Give the candidate an interesting project to solve or a chance to demonstrate skills they would need to leverage successfully in their role — for example, researching players in your market, writing a short blog post, or completing a modeling exercise. Clearly articulate what it is you are looking to see, i.e. "We would love to see how you would approach solving this problem if you were currently on the team, and had X, Y, Z resources at your disposal."
While the take-home assignment with no due date in sight may seem like a good idea — after all, candidates can choose to do it on their own time and don't have to experience the stress of a whiteboarding exercise, there is a happy medium: our engineering team opts to do a live pairing challenge with a candidate. We've seen hiring managers opt for this, as well, because it allows you to test the fundamentals and critical thinking skills involved in a challenge, rather than the candidate's ability to independently solve a problem with little context or the ability to ask for feedback.
Lastly, we've seen great success in offering candidates a quick 15-minute call to answer clarifying questions as they relate to the assessment - it's a great way to get candidates "unstuck" and offer an additional quick touchpoint to assuage any concerns.
If you're looking for support with technical take-home assessments, Karat offers candidates 60-minute technical interview assessments with a trained interviewer and CodeSubmit offers take-home assessments, as well.
Code2040 shared their thoughts on how to improve the technical interview process here.
ToDo #3: Create relevant and comprehensive interview scorecards for each interviewer
Based on the job analysis you've done and the questions you've identified, it's time to document the questions asked, responses given, as well as the observable candidate actions gave during an interview.
Your scorecard helps you score the candidate for your need-to-haves. You'll probably test and align on a method after a few interviews, which is to be expected — what's important is that you make sure your scorecard method is applied consistently.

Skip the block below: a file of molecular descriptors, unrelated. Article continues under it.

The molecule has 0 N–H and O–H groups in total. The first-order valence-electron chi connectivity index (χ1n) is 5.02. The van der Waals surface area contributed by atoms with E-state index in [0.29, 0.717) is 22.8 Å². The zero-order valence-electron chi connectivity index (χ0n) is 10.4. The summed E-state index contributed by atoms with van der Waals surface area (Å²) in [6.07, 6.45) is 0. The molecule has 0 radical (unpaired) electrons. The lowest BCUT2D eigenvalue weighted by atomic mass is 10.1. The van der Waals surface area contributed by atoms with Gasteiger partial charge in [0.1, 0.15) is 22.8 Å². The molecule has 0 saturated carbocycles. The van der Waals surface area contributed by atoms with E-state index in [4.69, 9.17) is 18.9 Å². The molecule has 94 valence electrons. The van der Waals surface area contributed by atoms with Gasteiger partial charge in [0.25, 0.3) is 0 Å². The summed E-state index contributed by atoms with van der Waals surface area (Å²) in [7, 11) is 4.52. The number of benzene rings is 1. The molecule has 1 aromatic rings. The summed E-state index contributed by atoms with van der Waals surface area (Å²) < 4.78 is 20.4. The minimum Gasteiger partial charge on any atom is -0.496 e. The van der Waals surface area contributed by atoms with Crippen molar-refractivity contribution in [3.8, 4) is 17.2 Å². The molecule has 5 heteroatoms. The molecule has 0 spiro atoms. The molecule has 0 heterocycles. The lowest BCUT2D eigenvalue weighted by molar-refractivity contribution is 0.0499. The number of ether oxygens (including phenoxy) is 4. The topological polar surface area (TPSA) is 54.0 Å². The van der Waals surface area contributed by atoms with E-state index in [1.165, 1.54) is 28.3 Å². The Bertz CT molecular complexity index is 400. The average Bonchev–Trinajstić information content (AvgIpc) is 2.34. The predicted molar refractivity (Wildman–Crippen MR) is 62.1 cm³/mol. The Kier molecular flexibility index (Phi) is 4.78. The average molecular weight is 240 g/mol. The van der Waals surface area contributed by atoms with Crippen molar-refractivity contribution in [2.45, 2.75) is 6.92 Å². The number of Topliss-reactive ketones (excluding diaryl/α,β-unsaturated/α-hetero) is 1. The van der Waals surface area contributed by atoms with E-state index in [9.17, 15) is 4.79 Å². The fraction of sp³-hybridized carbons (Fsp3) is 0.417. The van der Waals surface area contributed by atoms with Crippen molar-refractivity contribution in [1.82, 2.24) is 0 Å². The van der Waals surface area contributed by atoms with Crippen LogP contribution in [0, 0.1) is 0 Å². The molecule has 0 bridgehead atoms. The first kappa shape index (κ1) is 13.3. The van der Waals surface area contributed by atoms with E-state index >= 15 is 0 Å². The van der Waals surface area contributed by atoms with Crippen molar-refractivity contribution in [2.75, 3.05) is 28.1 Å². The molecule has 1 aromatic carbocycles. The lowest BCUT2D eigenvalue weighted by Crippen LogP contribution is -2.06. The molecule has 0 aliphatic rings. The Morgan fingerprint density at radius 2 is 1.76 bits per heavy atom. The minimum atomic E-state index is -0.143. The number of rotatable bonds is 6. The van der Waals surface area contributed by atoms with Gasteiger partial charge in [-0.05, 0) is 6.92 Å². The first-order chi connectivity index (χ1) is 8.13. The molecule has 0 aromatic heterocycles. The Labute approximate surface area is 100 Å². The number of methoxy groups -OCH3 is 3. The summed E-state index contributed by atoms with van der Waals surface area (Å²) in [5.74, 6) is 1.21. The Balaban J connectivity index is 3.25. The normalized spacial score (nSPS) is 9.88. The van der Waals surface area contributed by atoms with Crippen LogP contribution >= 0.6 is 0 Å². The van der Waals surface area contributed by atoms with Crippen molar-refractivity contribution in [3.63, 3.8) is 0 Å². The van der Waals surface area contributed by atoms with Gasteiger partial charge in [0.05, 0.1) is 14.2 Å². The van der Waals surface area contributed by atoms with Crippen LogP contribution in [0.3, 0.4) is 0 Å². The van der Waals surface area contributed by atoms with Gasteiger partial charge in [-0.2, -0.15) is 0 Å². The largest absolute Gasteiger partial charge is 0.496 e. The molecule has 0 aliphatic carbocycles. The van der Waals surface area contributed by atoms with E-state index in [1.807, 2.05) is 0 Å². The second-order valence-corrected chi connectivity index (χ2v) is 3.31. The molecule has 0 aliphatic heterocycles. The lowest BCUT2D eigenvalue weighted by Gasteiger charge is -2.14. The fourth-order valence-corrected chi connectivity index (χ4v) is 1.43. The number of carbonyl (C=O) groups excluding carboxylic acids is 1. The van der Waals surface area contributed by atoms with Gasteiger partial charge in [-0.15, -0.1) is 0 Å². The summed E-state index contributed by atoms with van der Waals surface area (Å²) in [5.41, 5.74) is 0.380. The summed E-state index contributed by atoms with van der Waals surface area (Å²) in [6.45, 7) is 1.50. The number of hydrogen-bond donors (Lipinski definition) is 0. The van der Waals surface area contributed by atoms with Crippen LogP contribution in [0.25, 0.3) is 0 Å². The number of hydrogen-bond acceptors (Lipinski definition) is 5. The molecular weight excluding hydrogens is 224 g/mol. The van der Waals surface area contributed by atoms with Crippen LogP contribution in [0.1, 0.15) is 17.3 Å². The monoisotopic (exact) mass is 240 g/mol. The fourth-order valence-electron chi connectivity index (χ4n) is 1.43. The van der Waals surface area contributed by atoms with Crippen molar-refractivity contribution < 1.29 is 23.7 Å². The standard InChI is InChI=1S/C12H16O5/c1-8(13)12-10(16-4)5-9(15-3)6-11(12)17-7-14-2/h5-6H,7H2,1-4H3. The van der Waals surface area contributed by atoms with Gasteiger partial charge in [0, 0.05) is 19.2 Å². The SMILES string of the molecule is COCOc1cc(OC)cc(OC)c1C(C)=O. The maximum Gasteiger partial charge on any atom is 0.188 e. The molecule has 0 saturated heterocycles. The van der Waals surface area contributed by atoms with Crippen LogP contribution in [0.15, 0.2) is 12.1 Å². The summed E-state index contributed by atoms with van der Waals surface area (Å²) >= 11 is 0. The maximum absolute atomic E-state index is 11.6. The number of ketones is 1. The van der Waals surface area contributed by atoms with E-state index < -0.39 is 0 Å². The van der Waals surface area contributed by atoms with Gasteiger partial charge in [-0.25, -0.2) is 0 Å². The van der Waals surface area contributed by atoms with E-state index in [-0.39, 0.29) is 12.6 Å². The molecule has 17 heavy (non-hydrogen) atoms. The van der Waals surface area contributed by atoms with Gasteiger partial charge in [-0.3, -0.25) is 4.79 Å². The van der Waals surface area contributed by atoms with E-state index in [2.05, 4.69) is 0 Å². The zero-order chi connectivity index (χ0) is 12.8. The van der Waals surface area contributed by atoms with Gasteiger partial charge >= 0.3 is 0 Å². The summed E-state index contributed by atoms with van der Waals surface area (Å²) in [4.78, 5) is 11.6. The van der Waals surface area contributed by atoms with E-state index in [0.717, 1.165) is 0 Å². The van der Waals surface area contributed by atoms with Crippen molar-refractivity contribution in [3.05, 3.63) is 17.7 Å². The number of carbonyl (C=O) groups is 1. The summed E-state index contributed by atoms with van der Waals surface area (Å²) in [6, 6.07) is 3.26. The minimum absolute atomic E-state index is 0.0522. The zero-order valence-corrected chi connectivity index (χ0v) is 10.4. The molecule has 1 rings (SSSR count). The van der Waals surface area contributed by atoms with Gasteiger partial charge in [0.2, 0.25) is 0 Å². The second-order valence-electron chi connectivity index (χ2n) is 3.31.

Scoring can be done in a few ways:
Greenhouse outlines a leveling score method - using an OPM interview as an example:
Level 1- Low: Handles interpersonal situations involving little or no tension or discomfort and requires close guidance
Level 3- Average: Handles interpersonal situations involving a moderate degree of tension or discomfort and requires occasional guidance
Level 5- Outstanding: Handles interpersonal situations involving a high degree of tension or discomfort and advises others
LinkedIn's product team produces the following scorecard to assess whether or not a candidate performed well in an interview:
Yes/No answer to whether they would hire the candidate
The questions they asked
Their evaluation of the candidate’s strengths and weaknesses
Encourage hiring managers to keep their thoughts on candidates and their feedback confidential until your scheduled debrief session (tip: schedule the debrief session while you are scheduling the actual onsite. This way, you don't delay extending an offer because of internal scheduling difficulties after the onsite).
The following is an example of an interview loop for an Customer Success Manager here at Dover, with a few goals in mind for each phase:
Phase 1: Phone Screen (30 minutes)
Learning more information about the candidate
Asking role-specific questions and testing for EQ and data analysis competencies
Pitching the candidate on Dover
Tying up logistical questions and communicating next steps (2nd screen is a live case study exercise)
Phase 2: Live technical assessment (30 minutes)
Remind candidate of the case study structure
Question 1: Analytical ability and strategic communication: Can the candidate understand the strategic levers a customer can pull in order to be a successful user of Dover?
Question 2: Analytical and creative ability (client-facing): Can the candidate describe steps taken to assess and address an issue for a customer?
Question 3: Analyzing data: Can the candidate review and form hypotheses around a set of data?
Scoring and pass/fail
Phase 3: Virtual Onsite (4 hours)
Client engagement role play session
Additional resource - our guide to Product/PM interview questions: Product/PM Interview Questions